Even were this court to accept defendants' contention that a "standard police policy" of separating antagonistic groups in fact exists, this policy would by no means require the exclusion of Dignity from the St. Patrick's sidewalk. Instead, the alleged policy could be satisfied merely by placing the counterdemonstrators a sufficient distance away from Dignity, something that would in fact be the case if Dignity were allowed on the sidewalk and the counterdemonstrators placed, as always, in their West 50th Street counterdemonstration area. Further undermining the allegation that a standard policy of the sort alleged here even exists, is the location in past Gay Pride Parades, as well as in the projected 1986 Parade, of the anti-gay counterdemonstrators in 50th Street well within sight and sound of the pro-gay marchers passing along the Parade route generally.
The police also contend that the decision to keep Dignity off the Cathedral sidewalk comports with another allegedly standard police practice. This is the practice of closing St. Patrick's sidewalk during certain other parades, for example, the annual St. Patrick's Day Parade. This argument is embarrassingly feeble since the sidewalk "freezing" during other parades occurs for reasons entirely different from those which prompt police to freeze the sidewalk during the Gay Pride Parade. During other parades the Cardinal and other Church hierarchy review the marchers from the steps of the Cathedral. There are no barriers separating or cutting off the sidewalk from the avenue, moreover, and parade participants are free to step out of their line of march in order to greet the Cardinal personally where he stands on the sidewalk.
It cannot be seriously contended that the policy of freezing the Cathedral sidewalk during certain other parades which are observed and blessed by the Cardinal from the Cathedral steps should help explain, as somehow "standard", the police practice of closing the sidewalk during the Gay Pride Parade.
Furthermore, as to the allegedly standard policy of freezing St. Patrick's sidewalk during other parades, Police Chief Kerins has conceded that even if a group hostile to the Cardinal's appearance in front of the Cathedral on the public sidewalk voiced some protest, he would not respond by freezing the sidewalk entirely. Instead, he would simply assign the hostile demonstration group a counterdemonstration area on 50th or 51st Street. (Tr. 421-22.)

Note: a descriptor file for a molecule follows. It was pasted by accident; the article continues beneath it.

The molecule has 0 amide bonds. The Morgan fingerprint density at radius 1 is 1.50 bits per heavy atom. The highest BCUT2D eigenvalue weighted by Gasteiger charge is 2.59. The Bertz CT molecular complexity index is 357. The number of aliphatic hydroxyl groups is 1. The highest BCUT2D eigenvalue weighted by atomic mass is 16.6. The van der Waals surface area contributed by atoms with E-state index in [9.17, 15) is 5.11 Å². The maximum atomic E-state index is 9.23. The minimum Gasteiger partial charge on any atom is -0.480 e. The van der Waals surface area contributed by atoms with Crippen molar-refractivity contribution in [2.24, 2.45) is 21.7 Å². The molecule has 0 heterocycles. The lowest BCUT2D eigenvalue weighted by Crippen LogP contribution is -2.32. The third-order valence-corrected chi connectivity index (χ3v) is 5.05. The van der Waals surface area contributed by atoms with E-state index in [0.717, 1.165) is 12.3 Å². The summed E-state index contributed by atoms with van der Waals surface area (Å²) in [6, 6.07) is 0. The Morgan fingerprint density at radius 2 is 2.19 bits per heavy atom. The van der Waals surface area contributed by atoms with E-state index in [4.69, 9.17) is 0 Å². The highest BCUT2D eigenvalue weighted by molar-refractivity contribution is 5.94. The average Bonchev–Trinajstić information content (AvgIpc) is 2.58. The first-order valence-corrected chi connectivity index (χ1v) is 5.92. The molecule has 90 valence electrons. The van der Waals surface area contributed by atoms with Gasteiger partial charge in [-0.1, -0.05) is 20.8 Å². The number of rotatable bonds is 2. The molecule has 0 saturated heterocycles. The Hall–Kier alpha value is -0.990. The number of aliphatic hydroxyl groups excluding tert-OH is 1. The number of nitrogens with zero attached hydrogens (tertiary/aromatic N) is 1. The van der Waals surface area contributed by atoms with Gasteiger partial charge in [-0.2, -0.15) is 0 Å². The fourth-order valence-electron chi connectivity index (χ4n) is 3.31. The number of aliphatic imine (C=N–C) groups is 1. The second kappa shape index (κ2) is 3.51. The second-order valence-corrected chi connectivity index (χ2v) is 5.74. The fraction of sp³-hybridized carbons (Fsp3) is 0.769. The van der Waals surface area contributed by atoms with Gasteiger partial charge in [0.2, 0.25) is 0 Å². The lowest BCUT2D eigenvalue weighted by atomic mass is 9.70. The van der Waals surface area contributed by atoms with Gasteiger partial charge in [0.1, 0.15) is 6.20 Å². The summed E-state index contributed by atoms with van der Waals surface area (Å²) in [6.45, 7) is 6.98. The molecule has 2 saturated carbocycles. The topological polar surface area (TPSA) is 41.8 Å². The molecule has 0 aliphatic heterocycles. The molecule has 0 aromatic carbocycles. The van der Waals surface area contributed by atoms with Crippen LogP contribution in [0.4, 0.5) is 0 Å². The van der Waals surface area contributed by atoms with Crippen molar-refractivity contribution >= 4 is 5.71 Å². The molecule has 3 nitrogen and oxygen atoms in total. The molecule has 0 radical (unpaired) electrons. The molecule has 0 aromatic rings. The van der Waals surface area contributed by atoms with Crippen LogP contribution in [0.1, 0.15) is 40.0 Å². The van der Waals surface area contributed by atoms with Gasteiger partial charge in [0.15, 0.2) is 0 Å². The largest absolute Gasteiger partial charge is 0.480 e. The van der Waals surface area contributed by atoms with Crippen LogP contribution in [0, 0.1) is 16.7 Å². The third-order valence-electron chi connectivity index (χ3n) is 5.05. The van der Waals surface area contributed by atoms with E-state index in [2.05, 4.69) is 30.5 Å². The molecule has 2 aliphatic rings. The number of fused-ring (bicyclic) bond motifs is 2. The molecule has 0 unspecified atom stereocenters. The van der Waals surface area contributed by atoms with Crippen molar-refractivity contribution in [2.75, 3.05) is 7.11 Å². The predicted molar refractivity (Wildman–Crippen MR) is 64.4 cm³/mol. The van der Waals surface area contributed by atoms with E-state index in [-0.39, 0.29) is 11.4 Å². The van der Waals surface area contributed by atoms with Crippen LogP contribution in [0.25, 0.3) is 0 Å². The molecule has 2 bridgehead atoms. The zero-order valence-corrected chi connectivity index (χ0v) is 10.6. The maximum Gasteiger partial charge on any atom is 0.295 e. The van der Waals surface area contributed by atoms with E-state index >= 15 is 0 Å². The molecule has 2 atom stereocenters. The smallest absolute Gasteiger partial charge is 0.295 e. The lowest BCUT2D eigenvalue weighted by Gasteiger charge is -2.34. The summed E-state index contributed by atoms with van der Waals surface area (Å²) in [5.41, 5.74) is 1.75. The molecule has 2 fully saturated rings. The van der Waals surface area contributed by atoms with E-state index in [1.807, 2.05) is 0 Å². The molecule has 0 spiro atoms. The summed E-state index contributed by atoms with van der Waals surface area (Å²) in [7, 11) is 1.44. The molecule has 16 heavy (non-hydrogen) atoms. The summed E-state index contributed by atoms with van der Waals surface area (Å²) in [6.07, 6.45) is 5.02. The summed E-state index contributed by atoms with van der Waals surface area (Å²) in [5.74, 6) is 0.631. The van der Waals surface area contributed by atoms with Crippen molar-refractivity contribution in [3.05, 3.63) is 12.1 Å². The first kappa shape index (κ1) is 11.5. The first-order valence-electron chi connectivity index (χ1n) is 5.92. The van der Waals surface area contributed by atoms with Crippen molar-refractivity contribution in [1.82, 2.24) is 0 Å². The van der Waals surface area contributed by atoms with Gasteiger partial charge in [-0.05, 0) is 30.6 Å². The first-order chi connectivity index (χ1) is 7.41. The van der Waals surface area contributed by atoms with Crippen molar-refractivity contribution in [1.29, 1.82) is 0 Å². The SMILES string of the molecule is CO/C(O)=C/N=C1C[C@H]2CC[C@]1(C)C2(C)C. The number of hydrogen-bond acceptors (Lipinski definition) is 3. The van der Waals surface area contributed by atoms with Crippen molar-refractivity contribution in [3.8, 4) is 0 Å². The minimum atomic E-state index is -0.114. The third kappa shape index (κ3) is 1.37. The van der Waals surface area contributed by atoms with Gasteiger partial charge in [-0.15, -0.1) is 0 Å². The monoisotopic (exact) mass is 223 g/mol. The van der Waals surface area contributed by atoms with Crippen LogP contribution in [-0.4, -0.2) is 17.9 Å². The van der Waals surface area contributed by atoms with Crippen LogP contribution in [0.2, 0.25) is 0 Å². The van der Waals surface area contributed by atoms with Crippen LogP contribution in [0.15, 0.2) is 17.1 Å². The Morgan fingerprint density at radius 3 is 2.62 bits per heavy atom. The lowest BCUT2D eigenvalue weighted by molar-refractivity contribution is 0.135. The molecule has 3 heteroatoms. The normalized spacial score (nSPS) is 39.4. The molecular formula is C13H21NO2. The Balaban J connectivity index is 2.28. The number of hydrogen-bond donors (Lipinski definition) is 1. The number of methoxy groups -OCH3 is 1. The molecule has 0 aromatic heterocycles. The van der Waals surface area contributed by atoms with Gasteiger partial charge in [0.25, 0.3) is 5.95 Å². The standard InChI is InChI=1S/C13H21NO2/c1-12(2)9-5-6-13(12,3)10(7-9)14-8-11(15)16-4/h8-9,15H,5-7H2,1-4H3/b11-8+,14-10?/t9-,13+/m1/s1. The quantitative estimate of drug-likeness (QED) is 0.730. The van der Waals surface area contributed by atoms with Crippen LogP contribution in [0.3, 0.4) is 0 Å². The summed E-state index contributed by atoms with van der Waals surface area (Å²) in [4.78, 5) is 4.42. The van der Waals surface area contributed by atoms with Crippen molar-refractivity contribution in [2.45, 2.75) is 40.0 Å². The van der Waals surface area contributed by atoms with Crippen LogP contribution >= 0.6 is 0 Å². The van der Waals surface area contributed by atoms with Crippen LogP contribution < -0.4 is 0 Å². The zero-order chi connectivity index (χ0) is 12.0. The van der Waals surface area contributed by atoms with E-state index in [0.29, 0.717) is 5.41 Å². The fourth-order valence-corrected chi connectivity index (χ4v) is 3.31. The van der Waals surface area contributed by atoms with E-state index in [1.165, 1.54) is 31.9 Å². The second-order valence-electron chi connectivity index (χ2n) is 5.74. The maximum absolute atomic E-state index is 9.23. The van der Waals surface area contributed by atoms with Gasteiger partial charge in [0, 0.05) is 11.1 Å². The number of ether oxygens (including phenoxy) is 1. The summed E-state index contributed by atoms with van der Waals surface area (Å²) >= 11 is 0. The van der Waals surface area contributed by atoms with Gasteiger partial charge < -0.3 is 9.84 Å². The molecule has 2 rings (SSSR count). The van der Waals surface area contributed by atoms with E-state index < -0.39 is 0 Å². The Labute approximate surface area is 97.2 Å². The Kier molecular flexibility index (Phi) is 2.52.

The court also rejects the suggestion that a contributing factor in the decision to keep Dignity off the St. Patrick's Cathedral sidewalk is a standard police policy of keeping demonstrators away from the line of march. The police policy, if it indeed exists, would only reasonably apply to hostile demonstrators. Even as to hostile demonstrators, moreover, the police do not always implement this policy. This is evidenced by their decision in the 1983 Gay Pride Parade to place hostile counterdemonstrators directly along the Parade route. As to the presence of Dignity on the sidewalk, the police appear to have no concern that it will somehow interfere with the progress of the Parade. The mechanics of granting Dignity access to the St. Patrick's sidewalk would not require the opening of the police barriers along the Parade route. Dignity sidewalk demonstrators could easily enter and leave their assigned area from 51st Street, well away from both the marchers and counterdemonstrators.
The major police rationale for closing the sidewalk to Dignity and its members during the 1986 Gay Pride Parade is, of course, the stated concern of the police department that to allow Dignity on the sidewalk would substantially increase the risk of violence during the Parade. Neither the history of the Parade nor any of the factors which the police contend materially alter the counterdemonstration potential for this year's Parade, convince the court that the police concern for violence is in any way credible or reasonable.
Naturally there is a potential for violence in any large demonstration involving controversial and emotional issues. Yet the Police Department has not produced any convincing evidence to show that its concern for violence in the Gay Pride Parade, were Dignity to be allowed on the Cathedral sidewalk, is any different from the possibility of violence inherent in any controversial public gathering. The hostility between gays and counterdemonstrators at the Parade, even that which might be provoked by the blatantly anti-Catholic manifestations of certain demonstrators not at all affiliated with Dignity, has historically been kept under control by the Police. (Tr. 169-70.) The court finds that the potential for violence from demonstrators, either individually or in groups, is highly speculative and, at any rate would be controllable by the police using routine good planning and procedures.